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Table of Contents
1. The hypothalamus secretes GnRH.
2. GnRH travels down to the anterior pituitary gland and binds to receptors on the gland.
3. This promotes the release of LH (luteinizing hormone) and FSH (follicle-stimulating hormone).
4. LH and FSH travel in the bloodstream to the testicles.
5. LH stimulates Leydig cells in the testicles to produce testosterone (testosterone is required for spermatogenesis and many other important biological processes).
6. FSH stimulates Sertoli cells to produce androgen binding globulin (ABG) and inhibin:
7. Increased levels of testosterone and inhibin have a negative feedback effect on the pituitary and hypothalamus.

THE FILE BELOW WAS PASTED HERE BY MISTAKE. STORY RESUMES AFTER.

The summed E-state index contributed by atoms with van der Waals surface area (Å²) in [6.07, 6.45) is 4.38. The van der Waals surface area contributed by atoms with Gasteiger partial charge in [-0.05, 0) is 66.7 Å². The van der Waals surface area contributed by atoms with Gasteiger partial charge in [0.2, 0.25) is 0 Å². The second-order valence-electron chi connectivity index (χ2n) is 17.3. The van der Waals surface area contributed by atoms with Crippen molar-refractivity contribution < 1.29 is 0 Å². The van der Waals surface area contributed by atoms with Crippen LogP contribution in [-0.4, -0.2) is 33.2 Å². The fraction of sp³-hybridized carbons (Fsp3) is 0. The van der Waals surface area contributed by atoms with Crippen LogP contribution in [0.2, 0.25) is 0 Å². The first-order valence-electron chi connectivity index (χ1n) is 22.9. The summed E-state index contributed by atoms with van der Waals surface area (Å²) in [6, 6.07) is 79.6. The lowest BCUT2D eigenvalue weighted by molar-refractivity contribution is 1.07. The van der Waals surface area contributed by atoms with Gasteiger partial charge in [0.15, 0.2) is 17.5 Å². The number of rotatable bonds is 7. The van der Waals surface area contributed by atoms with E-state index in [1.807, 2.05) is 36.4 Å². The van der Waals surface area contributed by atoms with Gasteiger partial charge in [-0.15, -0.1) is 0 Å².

8. This results in decreased production of LH and FSH.
9. As a result, the production of testosterone and inhibin is also decreased.
4. LH and FSH travel in the bloodstream to the ovaries.
5. When LH and FSH bind to the ovaries they stimulate the production of oestrogen and inhibin:
6. Increasing levels of oestrogen and inhibin have a negative feedback effect on the pituitary and hypothalamus.
7. This leads to the decreased production of GnRH, LH and FSH.
8. This, in turn, results in decreased production of oestrogen and inhibin.